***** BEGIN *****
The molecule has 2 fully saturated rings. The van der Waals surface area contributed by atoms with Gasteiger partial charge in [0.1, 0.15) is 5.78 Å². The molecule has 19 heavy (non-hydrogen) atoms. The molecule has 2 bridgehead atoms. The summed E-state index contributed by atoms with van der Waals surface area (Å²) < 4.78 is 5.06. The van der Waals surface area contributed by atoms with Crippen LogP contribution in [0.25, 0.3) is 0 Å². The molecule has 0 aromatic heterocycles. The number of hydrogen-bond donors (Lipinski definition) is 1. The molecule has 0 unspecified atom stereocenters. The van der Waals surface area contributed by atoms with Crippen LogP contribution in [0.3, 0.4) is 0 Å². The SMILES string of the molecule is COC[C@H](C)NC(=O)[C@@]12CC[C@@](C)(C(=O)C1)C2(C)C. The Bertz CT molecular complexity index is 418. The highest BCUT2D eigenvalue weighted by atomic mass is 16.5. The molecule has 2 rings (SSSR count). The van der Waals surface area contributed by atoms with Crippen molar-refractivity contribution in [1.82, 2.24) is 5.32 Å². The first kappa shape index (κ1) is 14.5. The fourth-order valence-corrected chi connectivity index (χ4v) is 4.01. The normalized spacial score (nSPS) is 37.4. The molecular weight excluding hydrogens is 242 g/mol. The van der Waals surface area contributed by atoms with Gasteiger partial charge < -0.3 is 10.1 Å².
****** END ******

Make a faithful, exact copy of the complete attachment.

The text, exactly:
The molecule has 2 fully saturated rings. The van der Waals surface area contributed by atoms with Gasteiger partial charge in [0.1, 0.15) is 5.78 Å². The molecule has 19 heavy (non-hydrogen) atoms. The molecule has 2 bridgehead atoms. The summed E-state index contributed by atoms with van der Waals surface area (Å²) < 4.78 is 5.06. The van der Waals surface area contributed by atoms with Crippen LogP contribution in [0.25, 0.3) is 0 Å². The molecule has 0 aromatic heterocycles. The number of hydrogen-bond donors (Lipinski definition) is 1. The molecule has 0 unspecified atom stereocenters. The van der Waals surface area contributed by atoms with Crippen LogP contribution in [0.3, 0.4) is 0 Å². The SMILES string of the molecule is COC[C@H](C)NC(=O)[C@@]12CC[C@@](C)(C(=O)C1)C2(C)C. The Bertz CT molecular complexity index is 418. The highest BCUT2D eigenvalue weighted by atomic mass is 16.5. The molecule has 2 rings (SSSR count). The van der Waals surface area contributed by atoms with Crippen molar-refractivity contribution in [1.82, 2.24) is 5.32 Å². The first kappa shape index (κ1) is 14.5. The fourth-order valence-corrected chi connectivity index (χ4v) is 4.01. The normalized spacial score (nSPS) is 37.4. The molecular weight excluding hydrogens is 242 g/mol. The van der Waals surface area contributed by atoms with Gasteiger partial charge < -0.3 is 10.1 Å².